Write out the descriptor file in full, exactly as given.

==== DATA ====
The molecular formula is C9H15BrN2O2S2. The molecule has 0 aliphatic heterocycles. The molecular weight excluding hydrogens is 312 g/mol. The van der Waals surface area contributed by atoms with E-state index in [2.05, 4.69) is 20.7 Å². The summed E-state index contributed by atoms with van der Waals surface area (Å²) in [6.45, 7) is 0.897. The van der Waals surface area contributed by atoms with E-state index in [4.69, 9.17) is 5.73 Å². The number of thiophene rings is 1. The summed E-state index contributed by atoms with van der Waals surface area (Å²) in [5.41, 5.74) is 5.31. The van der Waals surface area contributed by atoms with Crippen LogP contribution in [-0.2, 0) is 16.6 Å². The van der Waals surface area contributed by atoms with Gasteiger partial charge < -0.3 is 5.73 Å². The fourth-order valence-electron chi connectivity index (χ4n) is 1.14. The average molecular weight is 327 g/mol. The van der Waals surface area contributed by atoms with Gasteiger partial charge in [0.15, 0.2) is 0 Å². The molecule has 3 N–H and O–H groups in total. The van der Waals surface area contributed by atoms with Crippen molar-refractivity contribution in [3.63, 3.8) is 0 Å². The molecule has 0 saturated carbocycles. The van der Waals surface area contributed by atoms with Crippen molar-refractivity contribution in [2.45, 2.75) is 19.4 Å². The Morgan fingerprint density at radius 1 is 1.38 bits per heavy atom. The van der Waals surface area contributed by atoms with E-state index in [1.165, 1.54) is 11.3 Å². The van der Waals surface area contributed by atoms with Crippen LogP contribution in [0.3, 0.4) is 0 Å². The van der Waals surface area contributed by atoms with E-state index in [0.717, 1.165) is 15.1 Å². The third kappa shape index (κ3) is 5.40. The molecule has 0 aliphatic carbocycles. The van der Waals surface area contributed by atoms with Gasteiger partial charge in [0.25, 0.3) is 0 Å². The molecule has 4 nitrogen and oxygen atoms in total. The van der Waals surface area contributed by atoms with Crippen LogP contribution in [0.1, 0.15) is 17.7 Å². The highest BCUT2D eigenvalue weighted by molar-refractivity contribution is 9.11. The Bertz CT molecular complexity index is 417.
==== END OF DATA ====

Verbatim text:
The molecular formula is C9H15BrN2O2S2. The molecule has 0 aliphatic heterocycles. The molecular weight excluding hydrogens is 312 g/mol. The van der Waals surface area contributed by atoms with E-state index in [2.05, 4.69) is 20.7 Å². The summed E-state index contributed by atoms with van der Waals surface area (Å²) in [6.45, 7) is 0.897. The van der Waals surface area contributed by atoms with E-state index in [4.69, 9.17) is 5.73 Å². The number of thiophene rings is 1. The summed E-state index contributed by atoms with van der Waals surface area (Å²) in [5.41, 5.74) is 5.31. The van der Waals surface area contributed by atoms with Crippen LogP contribution in [-0.2, 0) is 16.6 Å². The van der Waals surface area contributed by atoms with Gasteiger partial charge < -0.3 is 5.73 Å². The fourth-order valence-electron chi connectivity index (χ4n) is 1.14. The average molecular weight is 327 g/mol. The van der Waals surface area contributed by atoms with Gasteiger partial charge in [0.15, 0.2) is 0 Å². The molecule has 3 N–H and O–H groups in total. The van der Waals surface area contributed by atoms with Crippen molar-refractivity contribution in [3.63, 3.8) is 0 Å². The molecule has 0 saturated carbocycles. The van der Waals surface area contributed by atoms with Crippen molar-refractivity contribution in [2.45, 2.75) is 19.4 Å². The Morgan fingerprint density at radius 1 is 1.38 bits per heavy atom. The van der Waals surface area contributed by atoms with E-state index in [1.165, 1.54) is 11.3 Å². The van der Waals surface area contributed by atoms with Crippen LogP contribution in [0.3, 0.4) is 0 Å². The van der Waals surface area contributed by atoms with E-state index in [0.717, 1.165) is 15.1 Å². The third kappa shape index (κ3) is 5.40. The molecule has 0 aliphatic carbocycles. The van der Waals surface area contributed by atoms with Gasteiger partial charge in [0.25, 0.3) is 0 Å². The molecule has 4 nitrogen and oxygen atoms in total. The van der Waals surface area contributed by atoms with Crippen LogP contribution in [0.1, 0.15) is 17.7 Å². The highest BCUT2D eigenvalue weighted by molar-refractivity contribution is 9.11. The Bertz CT molecular complexity index is 417.